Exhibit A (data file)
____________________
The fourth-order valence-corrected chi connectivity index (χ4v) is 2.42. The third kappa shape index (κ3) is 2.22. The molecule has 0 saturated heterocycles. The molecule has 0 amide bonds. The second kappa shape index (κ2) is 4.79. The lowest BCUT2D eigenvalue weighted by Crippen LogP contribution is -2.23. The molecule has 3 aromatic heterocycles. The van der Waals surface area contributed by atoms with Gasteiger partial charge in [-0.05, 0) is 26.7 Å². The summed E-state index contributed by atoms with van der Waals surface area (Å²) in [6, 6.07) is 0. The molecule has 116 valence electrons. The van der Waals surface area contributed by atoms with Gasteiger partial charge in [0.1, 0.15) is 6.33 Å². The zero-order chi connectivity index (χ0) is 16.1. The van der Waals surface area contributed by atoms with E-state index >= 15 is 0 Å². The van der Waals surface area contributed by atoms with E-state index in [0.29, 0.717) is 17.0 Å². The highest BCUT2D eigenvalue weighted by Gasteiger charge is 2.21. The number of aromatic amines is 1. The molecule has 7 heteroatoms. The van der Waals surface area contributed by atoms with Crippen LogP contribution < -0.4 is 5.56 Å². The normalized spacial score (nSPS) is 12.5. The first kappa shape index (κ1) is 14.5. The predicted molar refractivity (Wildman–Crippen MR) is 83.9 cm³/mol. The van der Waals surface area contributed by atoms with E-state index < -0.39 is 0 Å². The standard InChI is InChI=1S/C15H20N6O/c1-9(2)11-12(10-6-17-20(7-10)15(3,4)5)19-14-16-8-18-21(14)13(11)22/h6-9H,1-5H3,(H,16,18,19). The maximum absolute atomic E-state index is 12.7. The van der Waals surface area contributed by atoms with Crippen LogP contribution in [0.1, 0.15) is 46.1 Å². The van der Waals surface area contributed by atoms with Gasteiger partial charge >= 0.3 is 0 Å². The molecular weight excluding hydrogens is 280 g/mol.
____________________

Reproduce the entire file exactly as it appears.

The fourth-order valence-corrected chi connectivity index (χ4v) is 2.42. The third kappa shape index (κ3) is 2.22. The molecule has 0 saturated heterocycles. The molecule has 0 amide bonds. The second kappa shape index (κ2) is 4.79. The lowest BCUT2D eigenvalue weighted by Crippen LogP contribution is -2.23. The molecule has 3 aromatic heterocycles. The van der Waals surface area contributed by atoms with Gasteiger partial charge in [-0.05, 0) is 26.7 Å². The summed E-state index contributed by atoms with van der Waals surface area (Å²) in [6, 6.07) is 0. The molecule has 116 valence electrons. The van der Waals surface area contributed by atoms with Gasteiger partial charge in [0.1, 0.15) is 6.33 Å². The zero-order chi connectivity index (χ0) is 16.1. The van der Waals surface area contributed by atoms with E-state index >= 15 is 0 Å². The van der Waals surface area contributed by atoms with E-state index in [0.29, 0.717) is 17.0 Å². The highest BCUT2D eigenvalue weighted by Gasteiger charge is 2.21. The number of aromatic amines is 1. The molecule has 7 heteroatoms. The van der Waals surface area contributed by atoms with Crippen LogP contribution < -0.4 is 5.56 Å². The normalized spacial score (nSPS) is 12.5. The first kappa shape index (κ1) is 14.5. The predicted molar refractivity (Wildman–Crippen MR) is 83.9 cm³/mol. The van der Waals surface area contributed by atoms with E-state index < -0.39 is 0 Å². The standard InChI is InChI=1S/C15H20N6O/c1-9(2)11-12(10-6-17-20(7-10)15(3,4)5)19-14-16-8-18-21(14)13(11)22/h6-9H,1-5H3,(H,16,18,19). The maximum absolute atomic E-state index is 12.7. The van der Waals surface area contributed by atoms with Crippen LogP contribution in [0.1, 0.15) is 46.1 Å². The van der Waals surface area contributed by atoms with Gasteiger partial charge >= 0.3 is 0 Å². The molecular weight excluding hydrogens is 280 g/mol.